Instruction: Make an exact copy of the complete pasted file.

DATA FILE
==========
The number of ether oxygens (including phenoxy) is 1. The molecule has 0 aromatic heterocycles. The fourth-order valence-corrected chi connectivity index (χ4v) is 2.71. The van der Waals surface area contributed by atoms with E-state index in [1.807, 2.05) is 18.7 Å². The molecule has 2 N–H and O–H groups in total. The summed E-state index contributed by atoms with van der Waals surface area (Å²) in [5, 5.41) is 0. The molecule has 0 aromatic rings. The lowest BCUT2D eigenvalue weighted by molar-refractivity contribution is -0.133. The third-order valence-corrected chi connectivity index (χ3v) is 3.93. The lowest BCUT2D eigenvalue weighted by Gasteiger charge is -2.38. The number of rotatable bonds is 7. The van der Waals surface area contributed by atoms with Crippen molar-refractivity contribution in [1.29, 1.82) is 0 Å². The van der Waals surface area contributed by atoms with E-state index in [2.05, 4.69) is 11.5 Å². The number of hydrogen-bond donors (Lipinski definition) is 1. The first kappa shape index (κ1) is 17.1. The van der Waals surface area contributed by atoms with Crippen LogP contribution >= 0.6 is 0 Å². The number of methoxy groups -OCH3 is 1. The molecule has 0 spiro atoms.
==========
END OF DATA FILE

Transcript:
The number of ether oxygens (including phenoxy) is 1. The molecule has 0 aromatic heterocycles. The fourth-order valence-corrected chi connectivity index (χ4v) is 2.71. The van der Waals surface area contributed by atoms with E-state index in [1.807, 2.05) is 18.7 Å². The molecule has 2 N–H and O–H groups in total. The summed E-state index contributed by atoms with van der Waals surface area (Å²) in [5, 5.41) is 0. The molecule has 0 aromatic rings. The lowest BCUT2D eigenvalue weighted by molar-refractivity contribution is -0.133. The third-order valence-corrected chi connectivity index (χ3v) is 3.93. The lowest BCUT2D eigenvalue weighted by Gasteiger charge is -2.38. The number of rotatable bonds is 7. The van der Waals surface area contributed by atoms with Crippen molar-refractivity contribution in [1.29, 1.82) is 0 Å². The van der Waals surface area contributed by atoms with E-state index in [2.05, 4.69) is 11.5 Å². The number of hydrogen-bond donors (Lipinski definition) is 1. The first kappa shape index (κ1) is 17.1. The van der Waals surface area contributed by atoms with Crippen LogP contribution >= 0.6 is 0 Å². The number of methoxy groups -OCH3 is 1. The molecule has 0 spiro atoms.